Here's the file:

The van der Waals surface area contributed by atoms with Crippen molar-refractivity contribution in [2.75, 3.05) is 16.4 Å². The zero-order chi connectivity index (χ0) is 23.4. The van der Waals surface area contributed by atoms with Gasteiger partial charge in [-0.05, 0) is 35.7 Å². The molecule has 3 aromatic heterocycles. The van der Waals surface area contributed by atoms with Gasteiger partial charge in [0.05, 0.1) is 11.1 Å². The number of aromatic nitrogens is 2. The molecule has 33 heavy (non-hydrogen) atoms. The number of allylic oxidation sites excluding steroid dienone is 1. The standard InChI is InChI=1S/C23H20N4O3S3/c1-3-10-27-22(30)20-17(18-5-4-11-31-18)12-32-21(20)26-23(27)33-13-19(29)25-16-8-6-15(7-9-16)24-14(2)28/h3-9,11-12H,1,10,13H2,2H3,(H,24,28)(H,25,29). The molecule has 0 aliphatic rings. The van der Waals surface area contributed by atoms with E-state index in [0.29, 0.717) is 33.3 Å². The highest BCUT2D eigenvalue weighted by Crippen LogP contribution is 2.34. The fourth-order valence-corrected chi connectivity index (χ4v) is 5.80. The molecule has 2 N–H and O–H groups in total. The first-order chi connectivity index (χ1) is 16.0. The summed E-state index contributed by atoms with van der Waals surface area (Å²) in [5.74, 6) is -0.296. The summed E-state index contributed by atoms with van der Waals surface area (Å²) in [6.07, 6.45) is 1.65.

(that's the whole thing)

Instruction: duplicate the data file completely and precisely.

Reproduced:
The van der Waals surface area contributed by atoms with Crippen molar-refractivity contribution in [2.75, 3.05) is 16.4 Å². The zero-order chi connectivity index (χ0) is 23.4. The van der Waals surface area contributed by atoms with Gasteiger partial charge in [-0.05, 0) is 35.7 Å². The molecule has 3 aromatic heterocycles. The van der Waals surface area contributed by atoms with Gasteiger partial charge in [0.05, 0.1) is 11.1 Å². The number of aromatic nitrogens is 2. The molecule has 33 heavy (non-hydrogen) atoms. The number of allylic oxidation sites excluding steroid dienone is 1. The standard InChI is InChI=1S/C23H20N4O3S3/c1-3-10-27-22(30)20-17(18-5-4-11-31-18)12-32-21(20)26-23(27)33-13-19(29)25-16-8-6-15(7-9-16)24-14(2)28/h3-9,11-12H,1,10,13H2,2H3,(H,24,28)(H,25,29). The molecule has 0 aliphatic rings. The van der Waals surface area contributed by atoms with E-state index in [0.29, 0.717) is 33.3 Å². The highest BCUT2D eigenvalue weighted by Crippen LogP contribution is 2.34. The fourth-order valence-corrected chi connectivity index (χ4v) is 5.80. The molecule has 2 N–H and O–H groups in total. The first-order chi connectivity index (χ1) is 16.0. The summed E-state index contributed by atoms with van der Waals surface area (Å²) in [5.74, 6) is -0.296. The summed E-state index contributed by atoms with van der Waals surface area (Å²) in [6.07, 6.45) is 1.65.